There's a food group that seems to be getting some much deserved love. It's inexpensive, full of nutrients, all natural, it's been eaten for millennia, and it's easy to prepare. It's variety meat--liver, oxtail, and various organ meats. (The downside is that some of these are an acquired taste.)
Vitamin Cottage was out of beef liver today, so I went to Denver Urban Homesteaders. Bill Flentje at the Ranch Direct Foods counter said he's been selling cuts that are normally unpopular, like the oxtail and liver I bought. (Salmon was selling well, too, and someone bought five pounds of liverwurst.) But the t-bone steaks weren't moving.
Are people buying nutrients by the pound? I don't know, but check the vitamin and mineral content of beef liver here (set the serving size to 100g). (Notice you'd have to eat seven cups of spinach to get that much iron.) Now look at the nutrients in a t-bone (set the serving size to 100 grams to compare). It doesn't even come close to liver on iron and B vitamins. And for any lipophobes out there, liver has little fat, and only 1 gram of saturated fat in a 100-gram serving.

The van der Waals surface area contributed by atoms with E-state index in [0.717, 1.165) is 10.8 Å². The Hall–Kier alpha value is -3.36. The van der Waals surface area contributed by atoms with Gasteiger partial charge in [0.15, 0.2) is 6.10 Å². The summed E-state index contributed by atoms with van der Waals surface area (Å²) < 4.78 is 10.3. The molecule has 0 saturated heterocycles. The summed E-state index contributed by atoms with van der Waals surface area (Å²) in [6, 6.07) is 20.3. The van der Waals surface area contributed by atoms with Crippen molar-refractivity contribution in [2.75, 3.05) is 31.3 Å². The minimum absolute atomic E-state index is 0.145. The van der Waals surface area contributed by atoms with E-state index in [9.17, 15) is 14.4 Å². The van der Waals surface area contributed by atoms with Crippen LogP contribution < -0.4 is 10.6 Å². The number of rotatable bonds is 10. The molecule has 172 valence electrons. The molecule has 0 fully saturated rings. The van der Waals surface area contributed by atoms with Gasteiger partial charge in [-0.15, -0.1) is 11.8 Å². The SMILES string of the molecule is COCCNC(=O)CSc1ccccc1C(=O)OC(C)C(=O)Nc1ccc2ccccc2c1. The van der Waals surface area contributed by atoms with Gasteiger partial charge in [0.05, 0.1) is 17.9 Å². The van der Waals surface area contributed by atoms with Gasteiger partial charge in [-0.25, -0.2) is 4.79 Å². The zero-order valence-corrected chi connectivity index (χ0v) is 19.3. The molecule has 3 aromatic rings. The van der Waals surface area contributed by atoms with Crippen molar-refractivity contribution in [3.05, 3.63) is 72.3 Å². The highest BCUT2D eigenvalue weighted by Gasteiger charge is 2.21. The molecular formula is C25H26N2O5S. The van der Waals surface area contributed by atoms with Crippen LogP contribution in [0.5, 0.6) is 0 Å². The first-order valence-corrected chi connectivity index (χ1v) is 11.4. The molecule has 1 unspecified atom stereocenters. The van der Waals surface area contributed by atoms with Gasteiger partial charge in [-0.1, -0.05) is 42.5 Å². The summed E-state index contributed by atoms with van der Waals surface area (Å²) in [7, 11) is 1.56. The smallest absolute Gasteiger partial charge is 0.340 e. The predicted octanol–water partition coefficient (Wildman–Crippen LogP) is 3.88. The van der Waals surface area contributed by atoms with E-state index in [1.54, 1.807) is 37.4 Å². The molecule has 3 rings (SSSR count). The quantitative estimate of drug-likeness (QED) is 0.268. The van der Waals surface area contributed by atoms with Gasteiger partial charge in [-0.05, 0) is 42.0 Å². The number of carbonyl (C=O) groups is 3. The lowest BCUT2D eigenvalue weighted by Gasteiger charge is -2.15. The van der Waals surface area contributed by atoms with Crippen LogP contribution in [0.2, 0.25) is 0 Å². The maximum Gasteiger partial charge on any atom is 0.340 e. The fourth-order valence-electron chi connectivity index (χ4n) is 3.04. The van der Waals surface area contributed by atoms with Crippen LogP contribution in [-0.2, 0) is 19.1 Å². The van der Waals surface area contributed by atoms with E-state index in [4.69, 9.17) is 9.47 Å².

I couldn't find nutritional data on oxtail, but a large part of the portions are bone and marrow. Since calcium and magnesium are stored mostly in the bone, it seems likely that this cut would have a lot of those minerals.
The cost of the different cuts, according to my receipt and the Ranch Foods Direct web site:
Calf liver: $2.69 per pound
Oxtail: $3.99 per pound
T-bone: $15.69 per pound.
I'll let readers decide whether it's worth their while to develop a taste for liver and oxtail. (Hint: cook liver at a low temperature in butter--don't overcook it.)
UPDATE: I found information on oxtail here. It's higher in protein, calcium and iron than t-bone, lower in fat and has no saturated fat. In most other respects, its nutrition is similar to the t-bone.